Yun also is surprised by the data from time to time, “Given the surprising resiliency of the housing market in the midst of the pandemic, the outlook for the remainder of the year has been upgraded for both home sales and prices, with home sales to decline by only 11% in 2020 with the median home price projected to increase by 4%, In the prior forecast, sales were expected to fall by 15% and there was no increase in home price.”

So all in all even if pending sales decreased, prices fall, but also inventory drops, it’s easy to say the future holds – question mark?

Continue Reading

Real Estate Big Data

April home sales shows how confusing we are as people

(REAL ESTATE BIG DATA) April home sales have shown some interesting figures, and could be indicative of humans or COVID-19, we’re still not sure which.

Published

on

April home sales

If humans have a couple of giant, recognizable traits, one would be adaptability, and the other would be being confusing. Regardless of the circumstances surrounding COVID-19 April home sales defied conventional logic, and our understanding of sales history.

Having 2 months of solid lock down, and not a predictable end in sight, one would expect all industries, especially housing, to start crumbling and possibly collapse. Who would want to risk going outside, and looking at someone else’s home when there’s a virus running rampant? Also keeping in mind that at any moment you could be told you no longer have a job, so couldn’t get a new home anyway. Why take that risk?

The turn of many realtors and associations towards tech, and virtual showings must have made a major impact because April home sales actually increased .6%. That may not seem like much, but we need silver linings where we can find them. This small increase could be the result of a few different things that maybe we can capitalize on.

Home sales

First for the sake of safety, some people such as chief investment officer at Bleakley Advisory Group, Peter Bookvar think people are trying to get out of the large city centers, and head to rural areas. Not only for better social distancing to steer clear of the Coronavirus, but homes and land are cheaper.

Speaking of cheaper homes, the overall median home price dropped from $339,000 in April of last year to $309,000 this year. Knowing you have to pay a whole car less this year might incentivize you into that new home. Plus with inventory dropping from 331,000 in March to 325,000 in April, homes are running out pretty fast.

Even as the inventory quickly dissipates, newly constructed homes are still out there making up 1 in 5 sales which is up from 1 in 6 last year. Sure the number of homes being constructed and listed have slowed 13%, but not as drastically as existing home listings dropping 36.3%

As far as locations of the homes being sold, the South dominates with an increase of 4.7% in sales, while the others dropped 26.5% in the Northeast and Midwest, and 33.5% for the West.

We see a ton of ups and downs in all different sectors of the housing industry, without a lot of correlation between any of it. But home sales are up this month, and that’s something to be happy about.

Basically COVID-19, instead of throwing a wrench into the gears, added a couple of new ones we’re still trying to figure out. I guess keep your head up, and be as positive as possible; regardless of how confusing the markets, and we as people are, we can also adapt and be stronger in the end.

Continue Reading

Real Estate Big Data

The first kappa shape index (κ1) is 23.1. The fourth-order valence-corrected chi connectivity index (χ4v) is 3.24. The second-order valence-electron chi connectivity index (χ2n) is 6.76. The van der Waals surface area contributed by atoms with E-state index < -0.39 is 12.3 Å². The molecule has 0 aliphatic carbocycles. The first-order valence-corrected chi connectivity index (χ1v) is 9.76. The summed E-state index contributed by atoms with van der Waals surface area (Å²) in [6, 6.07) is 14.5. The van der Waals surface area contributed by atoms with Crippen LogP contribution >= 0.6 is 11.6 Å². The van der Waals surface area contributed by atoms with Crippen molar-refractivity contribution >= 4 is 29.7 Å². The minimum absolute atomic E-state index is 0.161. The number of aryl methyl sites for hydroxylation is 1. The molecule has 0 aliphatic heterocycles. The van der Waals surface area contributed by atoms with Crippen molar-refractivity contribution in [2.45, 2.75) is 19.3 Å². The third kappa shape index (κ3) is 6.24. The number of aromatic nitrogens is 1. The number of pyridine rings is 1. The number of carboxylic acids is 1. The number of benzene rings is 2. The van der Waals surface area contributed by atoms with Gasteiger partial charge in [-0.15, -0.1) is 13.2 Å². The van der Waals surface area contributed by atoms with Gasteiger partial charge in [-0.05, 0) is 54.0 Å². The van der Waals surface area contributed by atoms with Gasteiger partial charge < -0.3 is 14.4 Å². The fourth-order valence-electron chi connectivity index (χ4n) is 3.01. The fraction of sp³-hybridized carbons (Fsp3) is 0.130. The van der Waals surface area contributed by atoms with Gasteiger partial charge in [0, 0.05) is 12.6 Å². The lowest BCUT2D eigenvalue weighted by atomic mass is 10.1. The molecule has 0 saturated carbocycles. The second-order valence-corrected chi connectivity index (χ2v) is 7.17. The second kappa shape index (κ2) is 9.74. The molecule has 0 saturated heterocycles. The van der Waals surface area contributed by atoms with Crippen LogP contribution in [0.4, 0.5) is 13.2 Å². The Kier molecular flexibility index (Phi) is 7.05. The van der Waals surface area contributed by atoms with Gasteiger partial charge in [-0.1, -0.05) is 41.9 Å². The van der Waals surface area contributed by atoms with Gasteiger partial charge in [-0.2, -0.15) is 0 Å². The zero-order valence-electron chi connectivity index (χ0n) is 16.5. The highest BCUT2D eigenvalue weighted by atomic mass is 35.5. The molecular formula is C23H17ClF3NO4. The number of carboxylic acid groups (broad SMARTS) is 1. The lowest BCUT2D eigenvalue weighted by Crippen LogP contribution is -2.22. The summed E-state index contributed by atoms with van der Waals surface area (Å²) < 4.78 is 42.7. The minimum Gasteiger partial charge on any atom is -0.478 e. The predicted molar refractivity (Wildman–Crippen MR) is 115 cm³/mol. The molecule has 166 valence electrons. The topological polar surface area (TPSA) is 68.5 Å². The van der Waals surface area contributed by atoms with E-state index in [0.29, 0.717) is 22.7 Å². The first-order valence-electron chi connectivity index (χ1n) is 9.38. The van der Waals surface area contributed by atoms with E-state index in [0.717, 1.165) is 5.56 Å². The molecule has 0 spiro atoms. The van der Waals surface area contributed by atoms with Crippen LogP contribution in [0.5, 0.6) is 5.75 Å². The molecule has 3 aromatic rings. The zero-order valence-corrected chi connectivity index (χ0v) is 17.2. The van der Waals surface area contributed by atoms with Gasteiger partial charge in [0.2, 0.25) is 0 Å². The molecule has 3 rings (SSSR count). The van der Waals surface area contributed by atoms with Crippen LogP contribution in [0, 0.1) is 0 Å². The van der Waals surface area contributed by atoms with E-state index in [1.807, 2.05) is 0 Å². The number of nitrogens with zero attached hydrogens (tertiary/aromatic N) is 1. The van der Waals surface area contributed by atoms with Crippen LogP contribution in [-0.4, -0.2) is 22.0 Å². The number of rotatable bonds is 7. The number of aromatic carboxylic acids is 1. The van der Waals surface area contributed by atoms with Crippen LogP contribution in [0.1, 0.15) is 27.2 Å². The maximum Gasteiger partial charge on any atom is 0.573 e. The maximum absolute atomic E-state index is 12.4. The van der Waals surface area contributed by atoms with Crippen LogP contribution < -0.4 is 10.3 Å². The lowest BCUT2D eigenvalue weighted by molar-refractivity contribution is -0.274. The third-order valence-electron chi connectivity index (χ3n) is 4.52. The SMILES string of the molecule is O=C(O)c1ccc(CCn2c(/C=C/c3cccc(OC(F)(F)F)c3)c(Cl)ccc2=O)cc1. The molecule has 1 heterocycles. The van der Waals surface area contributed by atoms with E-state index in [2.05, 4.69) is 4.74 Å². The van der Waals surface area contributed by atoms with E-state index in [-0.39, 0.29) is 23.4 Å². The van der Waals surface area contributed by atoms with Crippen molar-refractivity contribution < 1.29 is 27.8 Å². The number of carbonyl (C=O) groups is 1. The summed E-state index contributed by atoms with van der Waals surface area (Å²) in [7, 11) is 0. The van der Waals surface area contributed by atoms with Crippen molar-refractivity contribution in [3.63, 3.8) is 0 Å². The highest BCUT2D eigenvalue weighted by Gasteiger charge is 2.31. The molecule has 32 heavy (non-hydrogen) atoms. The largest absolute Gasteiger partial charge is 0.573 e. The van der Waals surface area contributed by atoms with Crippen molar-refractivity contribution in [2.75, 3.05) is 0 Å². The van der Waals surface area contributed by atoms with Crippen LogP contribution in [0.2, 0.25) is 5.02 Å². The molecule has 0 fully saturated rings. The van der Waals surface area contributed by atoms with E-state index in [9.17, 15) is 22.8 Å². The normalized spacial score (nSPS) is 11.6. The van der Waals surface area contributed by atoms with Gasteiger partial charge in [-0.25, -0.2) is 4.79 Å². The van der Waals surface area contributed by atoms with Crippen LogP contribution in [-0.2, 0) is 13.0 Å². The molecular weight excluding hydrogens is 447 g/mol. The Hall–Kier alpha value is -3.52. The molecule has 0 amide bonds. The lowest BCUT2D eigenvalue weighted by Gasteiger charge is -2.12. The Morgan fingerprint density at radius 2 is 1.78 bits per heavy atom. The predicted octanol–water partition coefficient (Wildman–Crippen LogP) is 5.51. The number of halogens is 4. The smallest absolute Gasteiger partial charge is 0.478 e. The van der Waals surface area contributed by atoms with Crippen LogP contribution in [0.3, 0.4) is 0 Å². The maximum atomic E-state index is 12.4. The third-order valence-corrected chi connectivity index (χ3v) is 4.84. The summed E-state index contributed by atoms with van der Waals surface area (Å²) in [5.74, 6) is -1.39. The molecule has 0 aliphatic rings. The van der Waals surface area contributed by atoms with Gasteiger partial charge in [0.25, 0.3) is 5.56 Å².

Time to fake gasp: Housing starts plummeted in April

(REAL ESTATE NEWS) The global pandemic has hard hit several sectors, and new home construction is one of them (to no one’s surprise).

Published

on

housing starts + construction

COVID-19 has hit the housing market, to literally no one’s surprise. Housing starts plummeted 30.2% in April as our globe struggled with how to social distance and survive an economic shut down. Home building activity hit a five-year low, according to the U.S. Commerce Department.

Compared to April 2019, housing starts dipped 29.7% across all four regions, despite many states allowing builder activity to continue as “essential” during stay-at-home orders sidelined many. During the same period, permits for housing fell 21%.

Starts didn’t fall for lack of trying, rather supply chain interruptions that we suspect will continue into the summer during this adjustment phase of reopening the economy.

May will likely continue the trend of restricted building activity. Most economists expect a widespread contraction in the second quarter. Housing alone isn’t braced for impact, rather combining that with a hit to the gross domestic product (GDP) as consumer spending and business investment continue to retract.

One silver lining is that despite this negative news, new home construction didn’t decline nearly as sharply as various other sectors of the American economy, a hopeful sign for the market.

Further, on the “relatively low level of single family starts and completions,” the The Calculated Risk blog calls this period the “wide bottom,” as they forecast “following the recession, and now I expect some further increases in single family starts and completions once the crisis abates.”

So take a big deep breath and fake gasp at the fake shock you’re feeling about housing starts slowing in April. And get ready to do it again in four weeks about May, then again in June. We’re not at the bottom, nor are we nearing it, and the market is changing, but no one is surprised that as the global pandemic hits the global economy, there will be ripples throughout every sector.

Continue Reading
Advertisement

Our Parnters

Get The Daily Intel
in your inbox

Subscribe and get news and EXCLUSIVE content to your email inbox!

Still Trending

Get The American Genius
in your inbox

subscribe and get news and exclusive content to your email inbox